Gold steadies after steep sell-off, but bound for weekly dip

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  • Gold set for first weekly slide in seven
  • Bullion may face some near-term profit-taking – analyst
  • January U.S. non-farm payrolls due at 1330 GMT

By Arundhati Sarkar

Feb 3 (Reuters) – Gold prices steadied on Friday after a sharp sell-off in the previous session, as traders digested rate-hike remarks from global central banks, but the metal was set for its first weekly drop in seven amid a strong dollar.

Spot gold was up 0.1% at $1,914.33 per ounce by 0424 GMT, after shedding 2% in a sell-off on Thursday that was fuelled by a firmer dollar and profit-taking.

U.S. gold futures were little changed at $1,913.50.

“With gold prices delivering a stellar performance of more than 20% over the past three months, some positioning for softer rate-hike bets could already have been at play and having found the much-needed validation from the recent FOMC meeting,” said Yeap Jun Rong, a market analyst at IG.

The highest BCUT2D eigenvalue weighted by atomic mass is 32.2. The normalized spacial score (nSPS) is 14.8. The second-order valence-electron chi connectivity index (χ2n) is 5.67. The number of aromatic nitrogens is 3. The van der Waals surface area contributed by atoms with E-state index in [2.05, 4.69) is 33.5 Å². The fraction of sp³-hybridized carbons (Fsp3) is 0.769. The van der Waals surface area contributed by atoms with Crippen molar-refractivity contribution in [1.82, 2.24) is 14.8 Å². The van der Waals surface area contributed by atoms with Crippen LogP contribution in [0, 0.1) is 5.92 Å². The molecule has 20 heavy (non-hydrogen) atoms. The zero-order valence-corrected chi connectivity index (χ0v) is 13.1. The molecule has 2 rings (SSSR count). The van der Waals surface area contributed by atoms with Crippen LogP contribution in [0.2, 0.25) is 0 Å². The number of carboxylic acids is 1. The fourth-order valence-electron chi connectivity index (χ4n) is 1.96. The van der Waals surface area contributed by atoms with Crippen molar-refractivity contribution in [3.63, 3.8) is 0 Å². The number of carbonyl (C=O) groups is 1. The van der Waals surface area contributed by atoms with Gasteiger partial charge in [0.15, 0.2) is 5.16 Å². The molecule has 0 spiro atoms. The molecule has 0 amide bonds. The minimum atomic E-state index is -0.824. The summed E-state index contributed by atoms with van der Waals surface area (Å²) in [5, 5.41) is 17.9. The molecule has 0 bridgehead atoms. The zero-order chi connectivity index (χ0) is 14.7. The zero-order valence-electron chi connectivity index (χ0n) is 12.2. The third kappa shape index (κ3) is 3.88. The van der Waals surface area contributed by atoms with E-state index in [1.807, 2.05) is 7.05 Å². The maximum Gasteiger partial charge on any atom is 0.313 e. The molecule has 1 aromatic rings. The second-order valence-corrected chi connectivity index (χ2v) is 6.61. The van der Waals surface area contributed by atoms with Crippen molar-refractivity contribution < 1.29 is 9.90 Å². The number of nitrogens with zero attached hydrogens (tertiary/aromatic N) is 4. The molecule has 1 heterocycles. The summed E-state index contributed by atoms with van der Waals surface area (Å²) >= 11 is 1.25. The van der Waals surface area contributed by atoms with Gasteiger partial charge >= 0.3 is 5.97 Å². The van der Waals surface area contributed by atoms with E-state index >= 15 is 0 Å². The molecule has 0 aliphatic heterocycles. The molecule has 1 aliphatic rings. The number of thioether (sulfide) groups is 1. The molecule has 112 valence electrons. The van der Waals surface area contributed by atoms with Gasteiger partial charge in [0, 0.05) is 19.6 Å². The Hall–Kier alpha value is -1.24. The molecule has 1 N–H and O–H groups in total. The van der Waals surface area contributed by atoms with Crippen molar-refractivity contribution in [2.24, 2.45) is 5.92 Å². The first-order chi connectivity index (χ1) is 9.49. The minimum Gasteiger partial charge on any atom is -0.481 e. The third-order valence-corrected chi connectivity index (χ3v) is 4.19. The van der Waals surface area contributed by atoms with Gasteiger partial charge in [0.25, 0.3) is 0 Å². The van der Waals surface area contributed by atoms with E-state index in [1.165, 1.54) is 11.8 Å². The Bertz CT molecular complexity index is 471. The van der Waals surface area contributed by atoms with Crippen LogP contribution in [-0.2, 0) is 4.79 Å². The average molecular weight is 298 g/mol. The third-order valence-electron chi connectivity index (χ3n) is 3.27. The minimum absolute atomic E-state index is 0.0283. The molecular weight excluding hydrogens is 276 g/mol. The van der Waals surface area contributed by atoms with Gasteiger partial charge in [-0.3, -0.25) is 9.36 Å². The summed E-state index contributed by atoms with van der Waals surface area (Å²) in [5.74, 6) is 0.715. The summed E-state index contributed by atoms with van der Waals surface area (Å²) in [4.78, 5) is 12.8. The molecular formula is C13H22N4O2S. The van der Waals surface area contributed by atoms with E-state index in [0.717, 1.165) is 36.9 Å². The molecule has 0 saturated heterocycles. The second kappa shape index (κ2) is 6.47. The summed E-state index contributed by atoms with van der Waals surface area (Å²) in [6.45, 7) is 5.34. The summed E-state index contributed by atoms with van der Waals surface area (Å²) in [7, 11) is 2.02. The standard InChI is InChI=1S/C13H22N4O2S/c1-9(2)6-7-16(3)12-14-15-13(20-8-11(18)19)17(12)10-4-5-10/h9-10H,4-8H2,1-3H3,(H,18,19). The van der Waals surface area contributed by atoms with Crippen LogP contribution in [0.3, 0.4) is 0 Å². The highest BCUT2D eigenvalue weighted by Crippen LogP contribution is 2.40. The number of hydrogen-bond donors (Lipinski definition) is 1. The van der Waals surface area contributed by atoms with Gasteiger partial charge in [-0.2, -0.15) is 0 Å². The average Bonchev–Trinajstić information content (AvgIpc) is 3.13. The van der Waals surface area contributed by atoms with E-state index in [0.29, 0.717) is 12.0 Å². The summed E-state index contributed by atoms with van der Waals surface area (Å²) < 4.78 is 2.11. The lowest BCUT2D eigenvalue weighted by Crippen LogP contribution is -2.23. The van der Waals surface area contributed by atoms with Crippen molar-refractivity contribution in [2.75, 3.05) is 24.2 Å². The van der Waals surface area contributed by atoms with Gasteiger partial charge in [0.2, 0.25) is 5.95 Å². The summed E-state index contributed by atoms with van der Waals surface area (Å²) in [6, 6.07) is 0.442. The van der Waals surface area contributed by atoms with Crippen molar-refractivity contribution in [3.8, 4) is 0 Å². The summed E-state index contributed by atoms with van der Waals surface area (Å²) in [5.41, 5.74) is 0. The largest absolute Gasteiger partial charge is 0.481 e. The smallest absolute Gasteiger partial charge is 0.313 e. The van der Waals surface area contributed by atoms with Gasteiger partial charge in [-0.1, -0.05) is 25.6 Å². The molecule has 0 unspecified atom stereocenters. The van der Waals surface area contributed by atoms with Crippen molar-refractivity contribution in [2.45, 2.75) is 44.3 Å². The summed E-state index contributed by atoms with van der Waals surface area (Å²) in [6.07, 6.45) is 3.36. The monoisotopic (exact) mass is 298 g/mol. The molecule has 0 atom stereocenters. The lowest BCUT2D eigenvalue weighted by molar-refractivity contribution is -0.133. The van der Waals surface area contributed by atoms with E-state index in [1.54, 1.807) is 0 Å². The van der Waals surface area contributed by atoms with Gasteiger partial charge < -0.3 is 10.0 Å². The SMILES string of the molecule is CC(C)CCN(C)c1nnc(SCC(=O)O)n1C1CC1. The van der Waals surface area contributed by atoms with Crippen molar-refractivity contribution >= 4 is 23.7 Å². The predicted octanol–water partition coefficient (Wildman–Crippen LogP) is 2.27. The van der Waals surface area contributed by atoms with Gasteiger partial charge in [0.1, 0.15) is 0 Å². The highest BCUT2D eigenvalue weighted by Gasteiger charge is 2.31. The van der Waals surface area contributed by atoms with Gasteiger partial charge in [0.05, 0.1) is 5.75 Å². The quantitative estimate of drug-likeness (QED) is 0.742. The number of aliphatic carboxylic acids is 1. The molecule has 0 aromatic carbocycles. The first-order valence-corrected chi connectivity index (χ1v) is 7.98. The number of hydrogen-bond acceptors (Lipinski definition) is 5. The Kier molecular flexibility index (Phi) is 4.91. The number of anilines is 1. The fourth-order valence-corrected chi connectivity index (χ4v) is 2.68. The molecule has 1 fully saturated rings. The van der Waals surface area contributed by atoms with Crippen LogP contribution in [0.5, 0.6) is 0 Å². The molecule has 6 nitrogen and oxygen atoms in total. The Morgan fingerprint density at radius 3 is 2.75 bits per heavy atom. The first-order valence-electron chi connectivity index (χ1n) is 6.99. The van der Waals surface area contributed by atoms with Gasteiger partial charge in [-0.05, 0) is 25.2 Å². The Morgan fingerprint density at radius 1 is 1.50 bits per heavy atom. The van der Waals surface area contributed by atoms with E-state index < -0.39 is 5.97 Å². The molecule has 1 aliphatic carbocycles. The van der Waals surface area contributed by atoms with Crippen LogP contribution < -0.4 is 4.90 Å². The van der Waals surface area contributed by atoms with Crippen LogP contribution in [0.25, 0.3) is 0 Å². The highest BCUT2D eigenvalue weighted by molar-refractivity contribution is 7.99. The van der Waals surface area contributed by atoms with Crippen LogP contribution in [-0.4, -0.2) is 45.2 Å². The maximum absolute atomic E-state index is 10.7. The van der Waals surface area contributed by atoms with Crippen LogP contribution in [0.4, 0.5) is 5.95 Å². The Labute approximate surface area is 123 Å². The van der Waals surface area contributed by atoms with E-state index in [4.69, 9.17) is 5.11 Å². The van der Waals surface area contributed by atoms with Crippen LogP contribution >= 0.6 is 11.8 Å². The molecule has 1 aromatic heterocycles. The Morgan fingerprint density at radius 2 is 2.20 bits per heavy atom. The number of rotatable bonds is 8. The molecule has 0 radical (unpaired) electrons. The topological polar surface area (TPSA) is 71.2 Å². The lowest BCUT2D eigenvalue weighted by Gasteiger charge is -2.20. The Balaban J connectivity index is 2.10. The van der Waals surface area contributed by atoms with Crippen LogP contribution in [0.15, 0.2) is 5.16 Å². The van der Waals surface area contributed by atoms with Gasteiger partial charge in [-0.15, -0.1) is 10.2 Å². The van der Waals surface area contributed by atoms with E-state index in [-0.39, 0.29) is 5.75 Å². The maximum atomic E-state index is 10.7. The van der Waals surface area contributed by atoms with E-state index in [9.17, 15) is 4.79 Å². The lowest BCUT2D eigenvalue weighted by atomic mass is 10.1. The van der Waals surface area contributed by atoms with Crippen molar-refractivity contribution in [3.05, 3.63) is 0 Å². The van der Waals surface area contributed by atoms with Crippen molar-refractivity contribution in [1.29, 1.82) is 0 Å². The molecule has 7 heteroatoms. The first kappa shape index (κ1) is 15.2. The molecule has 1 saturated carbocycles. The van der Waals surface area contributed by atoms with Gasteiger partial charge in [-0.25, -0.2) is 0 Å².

Therefore, it may trigger some near-term profit-taking, “but for gold prices, a greater conviction for sellers could be a break below the $1,895 level, where dip-buyers were seen stepping in this week just before the meeting”, the analyst added.

Bullion has gained about $300 since November on expectations of softer rate hikes from the U.S. central bank, as a lower interest rate environment reduces the opportunity cost of holding non-yielding bullion.

Following the Fed’s 25 basis-point rate increase, both the ECB and the BoE raised their rates by 50 bps as expected on Thursday.

Global central banks are now laying the groundwork in unison for a pause that, while not yet promised, is coming into view for later this year.

Bullion could range between $1,870 to $1,960 over the next two weeks, said Edward Meir, a metals analyst at Marex.

The U.S. dollar, meanwhile, was up 0.1%, keeping a leash on gold prices. USD/

On the data front, investors are now awaiting the monthly U.S. non-farm payrolls due later in the day.

Elsewhere, spot silver rose 0.1% to $23.4954 per ounce, and palladium gained 0.51% to $1,662.60.

Platinum held steady at $1,022.40.

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